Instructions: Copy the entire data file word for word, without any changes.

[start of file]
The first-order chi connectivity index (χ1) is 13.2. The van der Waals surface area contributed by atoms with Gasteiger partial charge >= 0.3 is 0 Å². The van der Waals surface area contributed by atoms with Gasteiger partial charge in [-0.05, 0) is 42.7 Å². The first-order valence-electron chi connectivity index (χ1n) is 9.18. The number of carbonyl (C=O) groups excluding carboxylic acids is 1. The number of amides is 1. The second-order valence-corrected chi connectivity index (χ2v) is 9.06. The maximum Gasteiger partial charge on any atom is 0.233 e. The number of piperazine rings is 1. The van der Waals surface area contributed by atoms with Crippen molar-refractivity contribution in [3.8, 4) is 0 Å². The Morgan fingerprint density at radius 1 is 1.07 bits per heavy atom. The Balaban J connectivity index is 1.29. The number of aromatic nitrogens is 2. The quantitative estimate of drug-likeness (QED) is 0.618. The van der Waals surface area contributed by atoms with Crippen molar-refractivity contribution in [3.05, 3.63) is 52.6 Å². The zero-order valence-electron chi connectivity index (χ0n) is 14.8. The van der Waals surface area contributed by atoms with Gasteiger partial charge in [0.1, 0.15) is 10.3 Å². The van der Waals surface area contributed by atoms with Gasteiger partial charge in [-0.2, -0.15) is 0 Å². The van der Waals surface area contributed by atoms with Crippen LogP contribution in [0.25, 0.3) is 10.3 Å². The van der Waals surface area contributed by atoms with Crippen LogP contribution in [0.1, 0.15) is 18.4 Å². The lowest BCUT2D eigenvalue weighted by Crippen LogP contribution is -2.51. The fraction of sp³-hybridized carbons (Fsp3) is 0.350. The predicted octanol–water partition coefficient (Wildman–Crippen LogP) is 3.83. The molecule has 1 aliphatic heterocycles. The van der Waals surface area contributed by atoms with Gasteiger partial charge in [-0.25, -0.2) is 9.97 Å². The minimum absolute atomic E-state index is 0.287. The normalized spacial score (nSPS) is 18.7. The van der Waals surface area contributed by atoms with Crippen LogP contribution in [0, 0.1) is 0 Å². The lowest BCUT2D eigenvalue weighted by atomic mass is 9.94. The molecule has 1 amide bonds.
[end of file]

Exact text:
The first-order chi connectivity index (χ1) is 13.2. The van der Waals surface area contributed by atoms with Gasteiger partial charge >= 0.3 is 0 Å². The van der Waals surface area contributed by atoms with Gasteiger partial charge in [-0.05, 0) is 42.7 Å². The first-order valence-electron chi connectivity index (χ1n) is 9.18. The number of carbonyl (C=O) groups excluding carboxylic acids is 1. The number of amides is 1. The second-order valence-corrected chi connectivity index (χ2v) is 9.06. The maximum Gasteiger partial charge on any atom is 0.233 e. The number of piperazine rings is 1. The van der Waals surface area contributed by atoms with Crippen molar-refractivity contribution in [3.8, 4) is 0 Å². The Morgan fingerprint density at radius 1 is 1.07 bits per heavy atom. The Balaban J connectivity index is 1.29. The number of aromatic nitrogens is 2. The quantitative estimate of drug-likeness (QED) is 0.618. The van der Waals surface area contributed by atoms with Crippen molar-refractivity contribution in [3.05, 3.63) is 52.6 Å². The zero-order valence-electron chi connectivity index (χ0n) is 14.8. The van der Waals surface area contributed by atoms with Gasteiger partial charge in [0.1, 0.15) is 10.3 Å². The van der Waals surface area contributed by atoms with Gasteiger partial charge in [-0.2, -0.15) is 0 Å². The van der Waals surface area contributed by atoms with Crippen LogP contribution in [0.25, 0.3) is 10.3 Å². The van der Waals surface area contributed by atoms with Crippen LogP contribution in [0.1, 0.15) is 18.4 Å². The lowest BCUT2D eigenvalue weighted by Crippen LogP contribution is -2.51. The fraction of sp³-hybridized carbons (Fsp3) is 0.350. The predicted octanol–water partition coefficient (Wildman–Crippen LogP) is 3.83. The molecule has 1 aliphatic heterocycles. The van der Waals surface area contributed by atoms with Gasteiger partial charge in [-0.25, -0.2) is 9.97 Å². The minimum absolute atomic E-state index is 0.287. The normalized spacial score (nSPS) is 18.7. The van der Waals surface area contributed by atoms with Crippen LogP contribution in [0, 0.1) is 0 Å². The lowest BCUT2D eigenvalue weighted by atomic mass is 9.94. The molecule has 1 amide bonds.